In my class, all of the students come from French-speaking countries – places in France, Belgium, Chad, Congo, Madagascar and Senegal. I am taking a class to improve my French competencies, and everyone in this class are from China, all hoping to take the Desma exam to prove their fluency in French. My international friends stretch from Australia, Germany, Hungary, Denmark and many of them are American and Irish. I have made friends for life from various countries and have even been invited to visit some of these countries with my new found tour-guides!

 

Have some life experiences 

This could be your once in a lifetime opportunity to try living abroad for six or twelve months. You have no obligation to ever work abroad again if your experience is negative, or you may find somewhere that you absolutely adore and wish to work after university. However, you can only find out about life in a new country by going to live there. I think the first month was where I learnt the most about myself.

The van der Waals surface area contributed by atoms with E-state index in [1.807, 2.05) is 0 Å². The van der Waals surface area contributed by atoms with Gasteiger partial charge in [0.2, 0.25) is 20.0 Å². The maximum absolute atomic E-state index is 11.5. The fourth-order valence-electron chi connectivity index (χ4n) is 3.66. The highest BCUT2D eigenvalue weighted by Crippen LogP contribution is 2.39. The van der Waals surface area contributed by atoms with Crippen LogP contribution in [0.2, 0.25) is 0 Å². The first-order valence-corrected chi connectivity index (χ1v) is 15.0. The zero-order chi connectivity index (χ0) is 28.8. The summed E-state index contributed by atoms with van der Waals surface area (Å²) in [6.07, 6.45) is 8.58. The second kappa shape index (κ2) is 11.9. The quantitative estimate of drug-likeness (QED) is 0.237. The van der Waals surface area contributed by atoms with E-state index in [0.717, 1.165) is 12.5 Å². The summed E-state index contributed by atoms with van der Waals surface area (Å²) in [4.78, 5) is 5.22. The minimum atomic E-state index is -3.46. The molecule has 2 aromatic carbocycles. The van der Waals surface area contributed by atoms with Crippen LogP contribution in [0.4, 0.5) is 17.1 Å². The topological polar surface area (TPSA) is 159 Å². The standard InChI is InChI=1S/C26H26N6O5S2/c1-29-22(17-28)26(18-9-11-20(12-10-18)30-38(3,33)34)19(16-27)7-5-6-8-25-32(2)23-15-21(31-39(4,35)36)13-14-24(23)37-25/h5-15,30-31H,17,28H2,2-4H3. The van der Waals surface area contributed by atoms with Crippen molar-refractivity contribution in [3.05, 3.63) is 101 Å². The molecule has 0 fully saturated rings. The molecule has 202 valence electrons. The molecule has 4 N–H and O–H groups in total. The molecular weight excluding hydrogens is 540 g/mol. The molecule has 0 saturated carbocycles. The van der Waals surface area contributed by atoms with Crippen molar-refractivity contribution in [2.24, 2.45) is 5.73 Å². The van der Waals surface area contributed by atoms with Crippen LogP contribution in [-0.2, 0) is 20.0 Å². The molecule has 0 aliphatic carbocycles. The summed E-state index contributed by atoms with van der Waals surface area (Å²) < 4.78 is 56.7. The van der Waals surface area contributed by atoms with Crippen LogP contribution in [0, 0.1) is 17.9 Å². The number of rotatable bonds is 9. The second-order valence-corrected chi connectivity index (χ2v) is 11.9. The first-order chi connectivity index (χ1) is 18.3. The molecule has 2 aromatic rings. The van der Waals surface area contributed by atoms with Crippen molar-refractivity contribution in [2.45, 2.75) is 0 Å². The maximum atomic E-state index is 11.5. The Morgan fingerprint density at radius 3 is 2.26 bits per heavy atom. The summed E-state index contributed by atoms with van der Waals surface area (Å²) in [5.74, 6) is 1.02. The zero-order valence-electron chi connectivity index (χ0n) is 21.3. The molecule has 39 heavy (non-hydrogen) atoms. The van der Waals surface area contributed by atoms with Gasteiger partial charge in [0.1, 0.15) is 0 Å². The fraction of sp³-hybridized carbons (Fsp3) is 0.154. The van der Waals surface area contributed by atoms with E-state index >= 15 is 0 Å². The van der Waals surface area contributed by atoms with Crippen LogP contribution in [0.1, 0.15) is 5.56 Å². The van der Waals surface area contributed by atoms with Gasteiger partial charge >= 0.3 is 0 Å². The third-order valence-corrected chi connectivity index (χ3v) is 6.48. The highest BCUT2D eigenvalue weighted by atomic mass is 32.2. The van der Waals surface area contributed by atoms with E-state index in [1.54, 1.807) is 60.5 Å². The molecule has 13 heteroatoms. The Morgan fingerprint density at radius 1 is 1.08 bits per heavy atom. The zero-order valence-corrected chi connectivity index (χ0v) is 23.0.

I moved into a studio on my own, I knew no-one in my new city and I had a ton of paperwork to do to settle into France. I had to find ways to make friends, speak French with as many people as possible and set up my bank, doctors, financial aid, water, electricity, accommodation without the help and advice of my parents and friends. I also lost my EHIC on the plane which seemed to be a huge problem to resolve and meant I was unable to complete some of my paperwork in the first few weeks – it felt like a weight was lifted when I finally (finally!) received a new card. You find yourself without your close usual support network for a few weeks, and this is when you realise you are strong enough to do anything if you put your mind to it!

Career opportunities